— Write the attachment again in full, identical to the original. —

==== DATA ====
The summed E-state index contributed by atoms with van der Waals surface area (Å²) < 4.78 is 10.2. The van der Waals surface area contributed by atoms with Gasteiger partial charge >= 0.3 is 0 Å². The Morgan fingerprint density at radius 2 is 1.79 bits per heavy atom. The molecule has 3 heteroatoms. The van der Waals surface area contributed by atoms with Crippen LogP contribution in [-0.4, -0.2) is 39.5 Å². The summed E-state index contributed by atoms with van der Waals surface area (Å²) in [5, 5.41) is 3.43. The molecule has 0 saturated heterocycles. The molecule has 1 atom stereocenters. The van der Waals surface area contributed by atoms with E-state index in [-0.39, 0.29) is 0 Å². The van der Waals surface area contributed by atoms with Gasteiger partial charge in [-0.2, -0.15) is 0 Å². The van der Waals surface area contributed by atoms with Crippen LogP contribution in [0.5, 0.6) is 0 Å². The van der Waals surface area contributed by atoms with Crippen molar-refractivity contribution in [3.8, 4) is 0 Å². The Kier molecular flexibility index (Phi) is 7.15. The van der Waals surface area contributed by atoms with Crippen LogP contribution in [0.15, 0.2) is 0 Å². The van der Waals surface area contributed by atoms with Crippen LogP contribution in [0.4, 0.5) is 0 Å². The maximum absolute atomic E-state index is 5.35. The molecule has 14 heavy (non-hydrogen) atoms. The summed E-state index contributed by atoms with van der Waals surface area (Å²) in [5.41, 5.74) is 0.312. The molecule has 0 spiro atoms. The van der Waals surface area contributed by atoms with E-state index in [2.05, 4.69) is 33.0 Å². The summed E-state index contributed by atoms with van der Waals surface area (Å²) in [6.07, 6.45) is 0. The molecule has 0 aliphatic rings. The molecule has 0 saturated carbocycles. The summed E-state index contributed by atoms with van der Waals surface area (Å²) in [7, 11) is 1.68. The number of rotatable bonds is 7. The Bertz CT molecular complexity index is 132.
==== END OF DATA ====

The summed E-state index contributed by atoms with van der Waals surface area (Å²) < 4.78 is 10.2. The van der Waals surface area contributed by atoms with Gasteiger partial charge >= 0.3 is 0 Å². The Morgan fingerprint density at radius 2 is 1.79 bits per heavy atom. The molecule has 3 heteroatoms. The van der Waals surface area contributed by atoms with Crippen LogP contribution in [-0.4, -0.2) is 39.5 Å². The summed E-state index contributed by atoms with van der Waals surface area (Å²) in [5, 5.41) is 3.43. The molecule has 0 saturated heterocycles. The molecule has 1 atom stereocenters. The van der Waals surface area contributed by atoms with E-state index in [-0.39, 0.29) is 0 Å². The van der Waals surface area contributed by atoms with Gasteiger partial charge in [-0.2, -0.15) is 0 Å². The van der Waals surface area contributed by atoms with Crippen LogP contribution in [0.5, 0.6) is 0 Å². The van der Waals surface area contributed by atoms with Crippen molar-refractivity contribution in [3.8, 4) is 0 Å². The Kier molecular flexibility index (Phi) is 7.15. The van der Waals surface area contributed by atoms with Crippen LogP contribution in [0.15, 0.2) is 0 Å². The van der Waals surface area contributed by atoms with Crippen LogP contribution in [0.4, 0.5) is 0 Å². The maximum absolute atomic E-state index is 5.35. The molecule has 14 heavy (non-hydrogen) atoms. The summed E-state index contributed by atoms with van der Waals surface area (Å²) in [5.41, 5.74) is 0.312. The molecule has 0 spiro atoms. The van der Waals surface area contributed by atoms with E-state index in [2.05, 4.69) is 33.0 Å². The summed E-state index contributed by atoms with van der Waals surface area (Å²) in [6.07, 6.45) is 0. The molecule has 0 aliphatic rings. The molecule has 0 saturated carbocycles. The summed E-state index contributed by atoms with van der Waals surface area (Å²) in [7, 11) is 1.68. The number of rotatable bonds is 7. The Bertz CT molecular complexity index is 132.